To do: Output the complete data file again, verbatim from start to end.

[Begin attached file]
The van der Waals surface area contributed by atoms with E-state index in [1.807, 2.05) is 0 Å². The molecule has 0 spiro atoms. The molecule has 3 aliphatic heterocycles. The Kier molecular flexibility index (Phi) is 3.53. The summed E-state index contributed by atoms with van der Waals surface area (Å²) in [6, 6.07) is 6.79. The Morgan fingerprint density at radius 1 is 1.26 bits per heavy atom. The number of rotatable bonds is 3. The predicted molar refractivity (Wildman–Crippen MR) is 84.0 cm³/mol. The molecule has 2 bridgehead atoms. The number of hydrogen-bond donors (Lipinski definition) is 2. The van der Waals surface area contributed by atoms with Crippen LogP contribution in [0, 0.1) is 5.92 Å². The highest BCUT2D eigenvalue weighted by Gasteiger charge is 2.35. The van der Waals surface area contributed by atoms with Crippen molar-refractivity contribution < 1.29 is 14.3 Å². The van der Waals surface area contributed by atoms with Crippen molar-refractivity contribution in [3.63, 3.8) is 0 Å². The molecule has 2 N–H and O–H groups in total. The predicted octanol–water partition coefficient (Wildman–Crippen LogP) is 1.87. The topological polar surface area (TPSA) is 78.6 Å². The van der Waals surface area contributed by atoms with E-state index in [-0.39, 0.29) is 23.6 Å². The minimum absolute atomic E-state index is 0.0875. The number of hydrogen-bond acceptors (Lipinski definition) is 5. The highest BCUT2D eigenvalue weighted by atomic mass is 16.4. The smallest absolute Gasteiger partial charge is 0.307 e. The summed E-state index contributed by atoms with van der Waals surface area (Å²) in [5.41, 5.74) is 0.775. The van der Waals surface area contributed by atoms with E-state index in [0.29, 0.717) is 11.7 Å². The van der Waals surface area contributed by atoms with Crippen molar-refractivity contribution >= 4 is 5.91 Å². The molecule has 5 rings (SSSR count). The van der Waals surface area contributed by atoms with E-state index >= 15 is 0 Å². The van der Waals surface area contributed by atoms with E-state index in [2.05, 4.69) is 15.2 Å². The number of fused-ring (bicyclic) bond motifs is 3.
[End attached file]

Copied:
The van der Waals surface area contributed by atoms with E-state index in [1.807, 2.05) is 0 Å². The molecule has 0 spiro atoms. The molecule has 3 aliphatic heterocycles. The Kier molecular flexibility index (Phi) is 3.53. The summed E-state index contributed by atoms with van der Waals surface area (Å²) in [6, 6.07) is 6.79. The Morgan fingerprint density at radius 1 is 1.26 bits per heavy atom. The number of rotatable bonds is 3. The predicted molar refractivity (Wildman–Crippen MR) is 84.0 cm³/mol. The molecule has 2 bridgehead atoms. The number of hydrogen-bond donors (Lipinski definition) is 2. The van der Waals surface area contributed by atoms with Crippen LogP contribution in [0, 0.1) is 5.92 Å². The highest BCUT2D eigenvalue weighted by Gasteiger charge is 2.35. The van der Waals surface area contributed by atoms with Crippen molar-refractivity contribution < 1.29 is 14.3 Å². The van der Waals surface area contributed by atoms with Crippen molar-refractivity contribution in [3.63, 3.8) is 0 Å². The molecule has 2 N–H and O–H groups in total. The predicted octanol–water partition coefficient (Wildman–Crippen LogP) is 1.87. The topological polar surface area (TPSA) is 78.6 Å². The van der Waals surface area contributed by atoms with E-state index in [-0.39, 0.29) is 23.6 Å². The minimum absolute atomic E-state index is 0.0875. The number of hydrogen-bond acceptors (Lipinski definition) is 5. The highest BCUT2D eigenvalue weighted by atomic mass is 16.4. The smallest absolute Gasteiger partial charge is 0.307 e. The summed E-state index contributed by atoms with van der Waals surface area (Å²) in [5.41, 5.74) is 0.775. The van der Waals surface area contributed by atoms with E-state index in [0.29, 0.717) is 11.7 Å². The van der Waals surface area contributed by atoms with Crippen molar-refractivity contribution >= 4 is 5.91 Å². The molecule has 5 rings (SSSR count). The van der Waals surface area contributed by atoms with E-state index >= 15 is 0 Å². The van der Waals surface area contributed by atoms with E-state index in [2.05, 4.69) is 15.2 Å². The number of fused-ring (bicyclic) bond motifs is 3.